SINGAPORE (AP) -- Singapore's economy shrank in the last three months of 2009 after surging for two straight quarters, sparking fears of a renewed recession.
The Trade and Industry Ministry said Monday that gross domestic product fell an annualized, seasonally adjusted 6.8 percent in the fourth quarter, led by a 38 percent plunge in manufacturing.
The economy grew 3.5 percent in the fourth quarter from the same period a year ago and contracted 2.1 percent for all of 2009, the first fall in eight years, the ministry said.
The year "ended with a whimper rather than a bang for the Singapore economy," said Robert Prior-Wandesforde, senior Asia economist with HSBC in Singapore.
The island's economy -- which relies on trade, finance and tourism -- had bounced back from a 12-month recession by growing 15 percent in the third quarter and 22 percent in the second. But last quarter's contraction puts into doubt how solid the recovery is.
The government is forecasting economic growth of between 3 percent and 5 percent for 2010. HSBC expects a 6.5 percent expansion, Prior-Wandesforde said.
"We still expect a moderate recovery this year," said David Cohen, an economist with consultancy Action Economics in Singapore. "Some people talk about a double dip, but it's more likely to be gradual growth in Singapore and the world."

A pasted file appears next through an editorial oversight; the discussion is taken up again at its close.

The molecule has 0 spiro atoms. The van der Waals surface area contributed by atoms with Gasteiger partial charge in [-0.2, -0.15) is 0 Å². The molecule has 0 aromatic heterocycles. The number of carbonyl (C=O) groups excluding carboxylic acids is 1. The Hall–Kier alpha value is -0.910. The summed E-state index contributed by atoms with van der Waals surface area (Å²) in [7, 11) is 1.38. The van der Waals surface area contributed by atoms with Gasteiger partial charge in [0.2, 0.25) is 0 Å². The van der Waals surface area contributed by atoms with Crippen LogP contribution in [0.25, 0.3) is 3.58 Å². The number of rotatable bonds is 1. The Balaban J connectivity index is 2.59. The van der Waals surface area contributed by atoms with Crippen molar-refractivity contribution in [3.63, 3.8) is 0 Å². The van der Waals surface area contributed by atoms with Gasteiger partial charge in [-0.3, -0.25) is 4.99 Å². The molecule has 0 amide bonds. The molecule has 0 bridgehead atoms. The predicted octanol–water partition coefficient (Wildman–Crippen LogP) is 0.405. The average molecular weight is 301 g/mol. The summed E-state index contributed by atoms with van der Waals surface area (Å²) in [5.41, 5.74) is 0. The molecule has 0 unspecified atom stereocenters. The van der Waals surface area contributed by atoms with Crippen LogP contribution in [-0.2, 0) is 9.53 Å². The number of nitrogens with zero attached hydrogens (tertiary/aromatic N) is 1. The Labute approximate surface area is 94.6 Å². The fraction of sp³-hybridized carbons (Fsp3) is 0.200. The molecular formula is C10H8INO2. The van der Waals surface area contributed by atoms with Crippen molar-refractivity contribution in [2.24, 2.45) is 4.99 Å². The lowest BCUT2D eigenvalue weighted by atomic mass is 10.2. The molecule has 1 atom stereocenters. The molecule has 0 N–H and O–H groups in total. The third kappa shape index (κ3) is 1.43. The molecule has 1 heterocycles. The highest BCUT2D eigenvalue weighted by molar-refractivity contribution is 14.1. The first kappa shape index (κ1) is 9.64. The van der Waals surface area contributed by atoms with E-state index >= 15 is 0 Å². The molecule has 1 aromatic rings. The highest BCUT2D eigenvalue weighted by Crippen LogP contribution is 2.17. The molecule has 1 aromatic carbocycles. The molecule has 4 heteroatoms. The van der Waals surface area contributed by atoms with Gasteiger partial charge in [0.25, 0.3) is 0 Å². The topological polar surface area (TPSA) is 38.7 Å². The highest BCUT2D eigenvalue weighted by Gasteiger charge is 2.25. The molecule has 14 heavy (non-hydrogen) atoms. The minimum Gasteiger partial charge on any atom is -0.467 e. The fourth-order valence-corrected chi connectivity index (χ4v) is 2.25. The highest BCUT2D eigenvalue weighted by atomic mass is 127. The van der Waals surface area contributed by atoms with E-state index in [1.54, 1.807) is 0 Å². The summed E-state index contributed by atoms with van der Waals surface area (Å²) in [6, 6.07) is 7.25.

"Singapore's trajectory ultimately depends on Asian and global demand."
Manufacturing was pulled down by poor performance in the biomedical sector, the ministry said. Pharmaceuticals, which are subject to big month-to-month swings in production and account for about a fifth of Singapore's industrial output, slid 53 percent in November.
The ministry, which based its preliminary GDP results mostly on data from October and November, said the service sector grew 7.2 percent from the previous quarter while construction rose 4.3 percent.
One sign of growing investor optimism in Singapore has been the rebound in housing prices. Private residential property prices rose 7.3 percent in the fourth quarter from the previous quarter following a 16 percent jump in the third, the Urban Redevelopment Authority said Monday.
After peaking at a record high in the second quarter of 2008, prices slid 25 percent over the following year as investors lost confidence amid a global financial crisis.